Featured Images

Hurricane Season 2009: Tropical Storm Nepartak (Western Pacific)
10.13.09
 
October 13, 2009

AIRS image of Nepartak's high, strong thunderstorms in the center of its circulation on October 12 at 11:35 a.m. › View larger image
NASA's AIRS imagery revealed that Nepartak had some high, strong thunderstorms in the center of its circulation on October 12 at 11:35 a.m. EDT. The storm started to develop an elongated shape indicating transition into more of a frontal system. Credit: NASA JPL, Ed Olsen
Tropical Storm Nepartak Becoming Extra-Tropical at Sea

Tropical Storm Nepartak is now speeding in a northeasterly direction in the northwestern Pacific Ocean, where it is becoming extra-tropical and developing frontal qualities.

The last official position of Napartak from the U.S. Navy's Joint Typhoon Warning Center was on October 13 at 6 a.m. EDT, when the storm was 605 nautical miles east-northeast of the island of Chichi Jima, Japan. That's near 31.5 North and 154.3 East. Nepartak was speeding to the northeast at 33 mph (29 knots) and it had maximum sustained winds near 46 mph (40 knots).

Animated multispectral imagery showed Nepartak was beginning to develop frontal characteristics, which is a sign that the circulation will soon fade. Before it becomes a front, however, it is expected to continue transitioning into an extra-tropical storm, and dry air in the mid-levels of the atmosphere is helping that happen.

The Atmospheric Infrared Sounder (AIRS) flies on NASA's Aqua satellite and captures infrared images of tropical cyclones take the temperatures of thunderstorm's cloud top temperatures to determine their strength. Aqua and AIRS flew over Nepartak on October 12 at 11:35 a.m. EDT, and noticed that the storm was already starting to take on an elongated shape, indicating a transition to more of a frontal system.

How does infrared imagery know how high clouds are in the sky? The coldest ones are higher in the sky (because in the troposphere, the lowest layer of atmosphere where weather happens, temperatures fall the higher up you go until you get to the stratosphere).

The highest clouds are as cold as or colder than 220 Kelvin or minus 63 degrees Fahrenheit (F) and second highest level of clouds are about 240 Kelvin, or minus 27F. The colder the clouds are, the higher they are, and the more powerful the thunderstorms are that make up the cyclone. Although Nepartak still had some strong convection, it is expected to wane soon with the transition into extra-tropical status. Nepartak is forecast to continue speeding northeast in the next day or two, when the transition should be complete and Nepartak will be no more.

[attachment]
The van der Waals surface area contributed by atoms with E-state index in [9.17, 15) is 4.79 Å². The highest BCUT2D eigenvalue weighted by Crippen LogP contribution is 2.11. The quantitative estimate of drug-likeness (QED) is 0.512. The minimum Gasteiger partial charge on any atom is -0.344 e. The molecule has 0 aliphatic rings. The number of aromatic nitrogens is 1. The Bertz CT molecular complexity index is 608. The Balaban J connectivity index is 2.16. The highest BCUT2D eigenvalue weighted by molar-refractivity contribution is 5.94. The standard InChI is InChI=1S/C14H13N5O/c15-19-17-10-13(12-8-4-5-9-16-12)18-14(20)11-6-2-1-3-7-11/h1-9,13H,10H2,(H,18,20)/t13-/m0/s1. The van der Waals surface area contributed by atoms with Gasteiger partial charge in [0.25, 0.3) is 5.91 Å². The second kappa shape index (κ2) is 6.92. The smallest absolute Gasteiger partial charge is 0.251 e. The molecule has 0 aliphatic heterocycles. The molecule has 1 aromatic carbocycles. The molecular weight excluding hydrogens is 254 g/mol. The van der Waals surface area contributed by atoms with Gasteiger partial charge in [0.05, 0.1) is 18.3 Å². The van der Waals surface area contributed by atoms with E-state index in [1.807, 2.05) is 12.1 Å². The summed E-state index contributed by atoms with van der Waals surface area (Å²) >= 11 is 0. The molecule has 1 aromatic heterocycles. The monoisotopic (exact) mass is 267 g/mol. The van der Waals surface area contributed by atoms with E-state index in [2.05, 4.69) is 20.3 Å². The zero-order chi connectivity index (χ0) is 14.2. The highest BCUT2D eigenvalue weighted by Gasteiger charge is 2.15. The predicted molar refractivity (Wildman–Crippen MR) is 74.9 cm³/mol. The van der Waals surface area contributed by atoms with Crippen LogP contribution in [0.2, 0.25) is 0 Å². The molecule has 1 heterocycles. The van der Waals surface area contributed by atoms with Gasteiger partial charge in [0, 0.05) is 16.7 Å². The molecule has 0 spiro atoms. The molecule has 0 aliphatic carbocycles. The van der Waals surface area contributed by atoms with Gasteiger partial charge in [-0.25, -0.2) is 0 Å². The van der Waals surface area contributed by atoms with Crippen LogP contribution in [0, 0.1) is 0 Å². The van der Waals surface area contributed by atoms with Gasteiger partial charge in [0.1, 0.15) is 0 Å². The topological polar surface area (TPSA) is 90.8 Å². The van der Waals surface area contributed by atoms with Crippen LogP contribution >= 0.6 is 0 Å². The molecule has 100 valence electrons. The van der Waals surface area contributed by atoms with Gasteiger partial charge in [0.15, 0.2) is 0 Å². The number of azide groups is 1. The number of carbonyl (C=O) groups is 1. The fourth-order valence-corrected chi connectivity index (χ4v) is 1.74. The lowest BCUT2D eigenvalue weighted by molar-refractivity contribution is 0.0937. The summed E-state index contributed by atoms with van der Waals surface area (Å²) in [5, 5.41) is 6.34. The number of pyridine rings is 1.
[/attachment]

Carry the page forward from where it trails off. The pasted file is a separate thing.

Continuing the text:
Text credit: Rob Gutro, NASA/Goddard Space Flight Center



October 9, 2009

AIRS image of Nepartak> View larger image
Microwave images are created when data from NASA's Aqua satellite AIRS and AMSU instruments are combined. The cold areas in this image (yellow-green) indicates where there is precipitation or ice in the cloud tops. The microwave image suggests cold, high thunderstorms. The coldest area is in the storm's center (blue rounded area). Credit: NASA JPL, Ed Olsen
NASA Takes a Microwave Look at Tropical Depression Nepartak

NASA's Aqua satellite flew over the latest tropical depression in the Western Pacific Ocean and looked at the storm called "Nepartak" using instruments that use microwave technology. The Atmospheric Infrared Sounder (AIRS) instrument on Aqua captured infrared, visible and microwave imagery of Nepartak and showed where the strongest thunderstorms were located.

Tropical Depression Nepartak had maximum sustained winds near 30 knots on October 9 at 11 a.m. EDT. It was located in the Western Pacific Ocean, about 290 miles south-southeast of the island of Iwo To (formerly Iwo Jima), near 20.3 North and 142.5 East. It was moving north-northwest near 5 mph, and was generating waves up to 12 feet high.

The U.S. Navy's Joint Typhoon Warning Center forecasts tropical cyclones in that region. Forecasters there reported that "Recent animated infrared imagery (like that from the AIRS instrument) shows spotty areas of deep convection wrapping towards a low level circulation center. The largest area of convection (and thunderstorms) is located on the eastern quadrant of Nepartak.

Infrared imagery measures temperatures and not only can it see cold, high cloud tops in tropical cyclones, but also the warm ocean waters that power the cyclones (if the sea surface temperatures are over 80F). Cold cloud top temperatures provide clues about the power of the thunderstorms in a tropical cyclone. The colder the clouds are, the higher they are, and the more powerful the thunderstorms are that make up the cyclone.

AIRS data is also coupled with data from the Advanced Microwave Sounding Unit (AMSU) that flies with AIRS on Aqua to create microwave images of storms. The AMSU image uses the radiances of the 89 GHz channel, and the cold areas in those images indicate where there is precipitation or ice in the cloud tops.

Meanwhile, data from NASA's QuikScat satellite indicated a "tightly wrapped low-level center of circulation." QuikScat showed wind speeds of 25-30 knots mostly in the storm's eastern quadrant.

Nepartak is forecast to swing north and turn north-northeast over the weekend, passing east of Iwo To and Chichi Jima. Those islands are likely just to experience high surf as the center of Nepartak stays far off-shore.

Text credit: Rob Gutro, NASA/Goddard Space Flight Center